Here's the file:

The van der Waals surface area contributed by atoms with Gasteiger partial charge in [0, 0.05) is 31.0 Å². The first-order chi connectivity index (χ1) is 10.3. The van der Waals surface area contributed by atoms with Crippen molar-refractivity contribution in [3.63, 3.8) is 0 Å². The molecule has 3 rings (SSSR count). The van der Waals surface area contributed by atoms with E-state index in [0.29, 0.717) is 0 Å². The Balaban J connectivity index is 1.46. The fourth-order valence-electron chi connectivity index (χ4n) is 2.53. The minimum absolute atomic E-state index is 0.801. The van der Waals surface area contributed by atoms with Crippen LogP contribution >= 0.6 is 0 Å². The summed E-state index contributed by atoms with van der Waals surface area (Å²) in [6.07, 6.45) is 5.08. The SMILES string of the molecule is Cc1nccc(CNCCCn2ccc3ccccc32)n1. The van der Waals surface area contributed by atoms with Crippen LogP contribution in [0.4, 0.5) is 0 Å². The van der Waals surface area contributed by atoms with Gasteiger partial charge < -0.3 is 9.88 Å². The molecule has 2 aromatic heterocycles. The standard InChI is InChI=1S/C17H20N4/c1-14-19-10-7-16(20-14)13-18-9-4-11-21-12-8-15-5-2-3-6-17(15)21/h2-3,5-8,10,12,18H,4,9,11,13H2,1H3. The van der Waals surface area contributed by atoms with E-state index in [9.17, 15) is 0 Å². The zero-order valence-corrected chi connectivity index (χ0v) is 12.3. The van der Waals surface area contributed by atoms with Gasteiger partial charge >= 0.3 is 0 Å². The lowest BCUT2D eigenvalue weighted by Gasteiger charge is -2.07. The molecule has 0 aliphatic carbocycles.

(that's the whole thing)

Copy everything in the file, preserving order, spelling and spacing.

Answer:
The van der Waals surface area contributed by atoms with Gasteiger partial charge in [0, 0.05) is 31.0 Å². The first-order chi connectivity index (χ1) is 10.3. The van der Waals surface area contributed by atoms with Crippen molar-refractivity contribution in [3.63, 3.8) is 0 Å². The molecule has 3 rings (SSSR count). The van der Waals surface area contributed by atoms with E-state index in [0.29, 0.717) is 0 Å². The Balaban J connectivity index is 1.46. The fourth-order valence-electron chi connectivity index (χ4n) is 2.53. The minimum absolute atomic E-state index is 0.801. The van der Waals surface area contributed by atoms with Crippen LogP contribution >= 0.6 is 0 Å². The summed E-state index contributed by atoms with van der Waals surface area (Å²) in [6.07, 6.45) is 5.08. The SMILES string of the molecule is Cc1nccc(CNCCCn2ccc3ccccc32)n1. The van der Waals surface area contributed by atoms with Crippen LogP contribution in [0.4, 0.5) is 0 Å². The van der Waals surface area contributed by atoms with Gasteiger partial charge < -0.3 is 9.88 Å². The molecule has 2 aromatic heterocycles. The standard InChI is InChI=1S/C17H20N4/c1-14-19-10-7-16(20-14)13-18-9-4-11-21-12-8-15-5-2-3-6-17(15)21/h2-3,5-8,10,12,18H,4,9,11,13H2,1H3. The van der Waals surface area contributed by atoms with E-state index in [9.17, 15) is 0 Å². The zero-order valence-corrected chi connectivity index (χ0v) is 12.3. The van der Waals surface area contributed by atoms with Gasteiger partial charge >= 0.3 is 0 Å². The lowest BCUT2D eigenvalue weighted by Gasteiger charge is -2.07. The molecule has 0 aliphatic carbocycles.